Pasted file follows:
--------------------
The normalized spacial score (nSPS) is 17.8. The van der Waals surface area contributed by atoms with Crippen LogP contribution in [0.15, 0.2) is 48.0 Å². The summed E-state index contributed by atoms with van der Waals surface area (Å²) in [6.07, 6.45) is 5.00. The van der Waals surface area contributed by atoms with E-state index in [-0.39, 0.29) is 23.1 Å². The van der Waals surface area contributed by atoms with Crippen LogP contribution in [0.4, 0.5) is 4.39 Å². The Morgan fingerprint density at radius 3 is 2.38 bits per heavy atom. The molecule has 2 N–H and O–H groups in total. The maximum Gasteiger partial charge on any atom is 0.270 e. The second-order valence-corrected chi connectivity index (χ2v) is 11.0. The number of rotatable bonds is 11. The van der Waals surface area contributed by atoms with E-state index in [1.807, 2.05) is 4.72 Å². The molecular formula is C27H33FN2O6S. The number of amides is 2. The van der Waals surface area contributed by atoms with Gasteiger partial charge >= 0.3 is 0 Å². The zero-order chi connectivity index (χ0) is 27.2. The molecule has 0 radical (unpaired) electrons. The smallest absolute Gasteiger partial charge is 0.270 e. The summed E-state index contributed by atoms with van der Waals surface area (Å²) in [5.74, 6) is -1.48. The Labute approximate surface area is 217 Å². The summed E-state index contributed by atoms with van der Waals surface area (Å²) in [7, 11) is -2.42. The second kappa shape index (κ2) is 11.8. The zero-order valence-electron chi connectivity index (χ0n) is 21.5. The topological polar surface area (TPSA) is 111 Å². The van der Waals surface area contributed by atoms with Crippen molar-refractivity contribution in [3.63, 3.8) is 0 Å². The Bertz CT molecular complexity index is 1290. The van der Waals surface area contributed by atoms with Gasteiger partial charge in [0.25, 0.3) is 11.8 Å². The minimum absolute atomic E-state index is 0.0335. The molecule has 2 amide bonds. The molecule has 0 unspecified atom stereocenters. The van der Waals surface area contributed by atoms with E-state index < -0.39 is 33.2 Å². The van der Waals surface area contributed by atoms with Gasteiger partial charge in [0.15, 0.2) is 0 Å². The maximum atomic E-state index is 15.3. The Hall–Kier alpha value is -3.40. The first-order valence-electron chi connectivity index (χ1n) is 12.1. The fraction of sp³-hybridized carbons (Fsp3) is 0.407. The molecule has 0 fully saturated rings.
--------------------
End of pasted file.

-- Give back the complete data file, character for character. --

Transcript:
The normalized spacial score (nSPS) is 17.8. The van der Waals surface area contributed by atoms with Crippen LogP contribution in [0.15, 0.2) is 48.0 Å². The summed E-state index contributed by atoms with van der Waals surface area (Å²) in [6.07, 6.45) is 5.00. The van der Waals surface area contributed by atoms with E-state index in [-0.39, 0.29) is 23.1 Å². The van der Waals surface area contributed by atoms with Crippen LogP contribution in [0.4, 0.5) is 4.39 Å². The Morgan fingerprint density at radius 3 is 2.38 bits per heavy atom. The molecule has 2 N–H and O–H groups in total. The maximum Gasteiger partial charge on any atom is 0.270 e. The second-order valence-corrected chi connectivity index (χ2v) is 11.0. The number of rotatable bonds is 11. The van der Waals surface area contributed by atoms with E-state index in [1.807, 2.05) is 4.72 Å². The molecular formula is C27H33FN2O6S. The number of amides is 2. The van der Waals surface area contributed by atoms with Gasteiger partial charge >= 0.3 is 0 Å². The zero-order chi connectivity index (χ0) is 27.2. The molecule has 0 radical (unpaired) electrons. The smallest absolute Gasteiger partial charge is 0.270 e. The summed E-state index contributed by atoms with van der Waals surface area (Å²) in [5.74, 6) is -1.48. The Labute approximate surface area is 217 Å². The summed E-state index contributed by atoms with van der Waals surface area (Å²) in [7, 11) is -2.42. The second kappa shape index (κ2) is 11.8. The zero-order valence-electron chi connectivity index (χ0n) is 21.5. The topological polar surface area (TPSA) is 111 Å². The van der Waals surface area contributed by atoms with Crippen molar-refractivity contribution in [3.63, 3.8) is 0 Å². The Bertz CT molecular complexity index is 1290. The van der Waals surface area contributed by atoms with Gasteiger partial charge in [0.25, 0.3) is 11.8 Å². The minimum absolute atomic E-state index is 0.0335. The molecule has 2 amide bonds. The molecule has 0 unspecified atom stereocenters. The van der Waals surface area contributed by atoms with E-state index < -0.39 is 33.2 Å². The van der Waals surface area contributed by atoms with Gasteiger partial charge in [0.15, 0.2) is 0 Å². The maximum atomic E-state index is 15.3. The Hall–Kier alpha value is -3.40. The first-order valence-electron chi connectivity index (χ1n) is 12.1. The fraction of sp³-hybridized carbons (Fsp3) is 0.407. The molecule has 0 fully saturated rings.